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Tancredo takes cause to home turf
Question of the Day
LAKEWOOD, Colo. | After wrapping up his bid for the Republican presidential nomination and stepping away from Congress, Tom Tancredo came home to Colorado this year with visions of semiretirement.
All thoughts of slowing his frenetic pace were dashed earlier this year, however, when he learned he had lost his entire savings, about $1 million, in a fund connected to convicted Wall Street swindler Bernard Madoff.
"We lost everything in the Madoff thing," said Mr. Tancredo, who's remarkably sanguine about his financial plight. "I thought for a while I was actually going to retire. Now I can't."
That's why the 63-year-old former representative finds himself moving his life-sized Ronald Reagan and John Wayne cutouts, along with his other belongings, into a cozy first-floor office suite in this Denver suburb. A sign has been ordered, but for the moment, the door is adorned simply with a sheet of paper that reads: "The Rocky Mountain Foundation."
Most people who find themselves cash-strapped and well into their AARP years might not opt to found a policy institute, but it was a natural choice for Mr. Tancredo. Before he was elected to Congress, he ran the Independence Institute, a free-market think tank based in Golden, Colo.
As founder and chairman of the state's newest conservative outpost, Mr. Tancredo stays as busy as ever. On any given day, he does about five radio interviews, along with regular television appearances on programs such as Fox News and CNN's "Larry King Live."
He writes opinion pieces. He issues press releases. He needles Democrats. It's almost like being a congressman again, except without the voting.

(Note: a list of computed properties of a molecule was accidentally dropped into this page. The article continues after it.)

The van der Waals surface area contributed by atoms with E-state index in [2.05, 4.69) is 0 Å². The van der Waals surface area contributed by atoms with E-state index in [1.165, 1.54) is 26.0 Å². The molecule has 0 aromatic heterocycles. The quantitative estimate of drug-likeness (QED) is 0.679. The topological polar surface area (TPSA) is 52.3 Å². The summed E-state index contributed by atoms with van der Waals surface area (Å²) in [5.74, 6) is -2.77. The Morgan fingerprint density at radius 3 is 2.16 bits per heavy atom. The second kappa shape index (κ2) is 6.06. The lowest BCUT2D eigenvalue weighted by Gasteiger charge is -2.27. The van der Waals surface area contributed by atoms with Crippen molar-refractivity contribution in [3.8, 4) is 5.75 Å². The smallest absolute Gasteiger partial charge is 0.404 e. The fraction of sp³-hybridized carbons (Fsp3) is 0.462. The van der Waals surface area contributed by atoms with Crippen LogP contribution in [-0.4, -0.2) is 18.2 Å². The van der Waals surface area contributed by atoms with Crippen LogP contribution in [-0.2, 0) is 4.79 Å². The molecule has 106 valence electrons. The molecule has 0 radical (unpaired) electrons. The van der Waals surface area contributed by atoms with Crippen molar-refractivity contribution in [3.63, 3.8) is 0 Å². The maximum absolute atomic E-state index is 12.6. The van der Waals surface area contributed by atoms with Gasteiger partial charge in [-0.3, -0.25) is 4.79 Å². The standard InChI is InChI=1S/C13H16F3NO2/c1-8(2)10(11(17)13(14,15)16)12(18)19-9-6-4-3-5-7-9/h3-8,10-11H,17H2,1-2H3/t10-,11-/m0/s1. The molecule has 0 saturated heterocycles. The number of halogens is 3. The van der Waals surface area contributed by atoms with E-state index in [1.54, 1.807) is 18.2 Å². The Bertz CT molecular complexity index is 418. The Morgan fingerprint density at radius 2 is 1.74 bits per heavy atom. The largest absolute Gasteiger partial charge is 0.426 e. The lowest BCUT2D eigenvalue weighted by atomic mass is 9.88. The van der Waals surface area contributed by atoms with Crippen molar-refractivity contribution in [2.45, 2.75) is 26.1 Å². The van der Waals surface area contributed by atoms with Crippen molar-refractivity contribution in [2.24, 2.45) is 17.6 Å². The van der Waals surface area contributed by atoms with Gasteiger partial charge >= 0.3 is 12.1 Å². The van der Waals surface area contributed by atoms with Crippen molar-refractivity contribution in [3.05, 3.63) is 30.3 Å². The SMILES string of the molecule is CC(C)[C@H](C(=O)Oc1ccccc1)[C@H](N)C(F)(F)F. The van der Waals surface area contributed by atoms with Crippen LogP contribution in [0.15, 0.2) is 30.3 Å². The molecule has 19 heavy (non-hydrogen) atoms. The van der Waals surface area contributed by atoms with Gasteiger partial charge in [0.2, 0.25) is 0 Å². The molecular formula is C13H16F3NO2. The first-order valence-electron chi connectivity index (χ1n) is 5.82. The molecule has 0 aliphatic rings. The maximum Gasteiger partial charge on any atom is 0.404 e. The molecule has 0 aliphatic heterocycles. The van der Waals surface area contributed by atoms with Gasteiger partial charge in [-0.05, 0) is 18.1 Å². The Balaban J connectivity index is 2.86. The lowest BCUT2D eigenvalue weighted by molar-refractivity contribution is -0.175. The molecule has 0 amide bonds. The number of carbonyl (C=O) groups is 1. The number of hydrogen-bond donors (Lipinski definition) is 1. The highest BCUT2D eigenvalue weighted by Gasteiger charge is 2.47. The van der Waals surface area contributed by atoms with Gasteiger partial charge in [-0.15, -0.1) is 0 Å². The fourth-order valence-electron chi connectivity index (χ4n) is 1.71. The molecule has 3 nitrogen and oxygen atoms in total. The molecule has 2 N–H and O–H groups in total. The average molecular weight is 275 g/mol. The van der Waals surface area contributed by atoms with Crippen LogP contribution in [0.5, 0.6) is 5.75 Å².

Given that the Rocky Mountain Foundation is Mr. Tancredo's baby, it comes as no surprise that immigration is a top policy focus. During his 12 years in Congress, Mr. Tancredo became practically synonymous with the issue, pushing it into the national spotlight as he made his reputation as the Republican Party's leading advocate of closed borders.
Though he's no longer in Congress, he's still the man on immigration. House Speaker Nancy Pelosi's recent statement calling the enforcement of U.S. immigration laws "un-American" put Mr. Tancredo back at the top of every news producer's speed dial.
"Nancy Pelosi is my greatest ally," Mr. Tancredo said with a grin. "Every time she says something, my phone starts to ring. I'm still the go-to guy on immigration, and it's great. I enjoy it, and that's evidenced by our focus here. And there's a lot of work to do."
Last week, he invited Mrs. Pelosi to attend a pro-immigration "unity march" scheduled for May 2 in Greeley, Colo., and even sent her a dozen pink roses to sweeten the pot.
"It would be so fun to have her here saying things like, 'You are so patriotic for breaking into this country. It's un-American to keep you out,'" he said.
Other items on the foundation's agenda are energy policy and individual-liberty issues. Beyond those, Mr. Tancredo has another goal: helping Republicans flip Colorado back to its pre-2004 status as a red state.
"I can't stand the fact that this state has turned into a blue state," Mr. Tancredo said. "I have to do something."
In this case, doing something means going up against the powerful Colorado Democracy Alliance, a coalition that has funneled massive amounts of cash into Democratic races and liberal causes. Many credit the alliance for the Democratic gains and Barack Obama taking the state in November.
On the surface, it may not seem like a fair fight — a coalition led by of some of the state's richest residents versus a guy who just lost his life savings — but Mr. Tancredo says Republicans can regain ground by taking a page from the Democrats' playbook.
"If I thought that this was the Rocky Mountain Foundation versus the Colorado Democracy Alliance, I'd surrender," he said, noting that Colorado Republicans may not be able to match the financial resources of the competition.
However, he said, the Republican Party has a trump card: its conservative principles.
"When you have people with the kind of money the Democrats have — we can't compete with that," he said, "but I think our ideas are better. Even if we don't have the same size microphone, it doesn't mean we can't get our message out."
Seeing how animated he is on the subject of politics, it's hard to believe Mr. Tancredo was contemplating retirement, even when he thought he had a million bucks in the bank. Pressed on the matter, he admits he never planned to stop working entirely. He just hoped to slow down.
"It's just that now I have to do it with a lot more fervor," he said.
About the Author
Valerie Richardson covers politics and the West from Denver. She can be reached at email@example.com.
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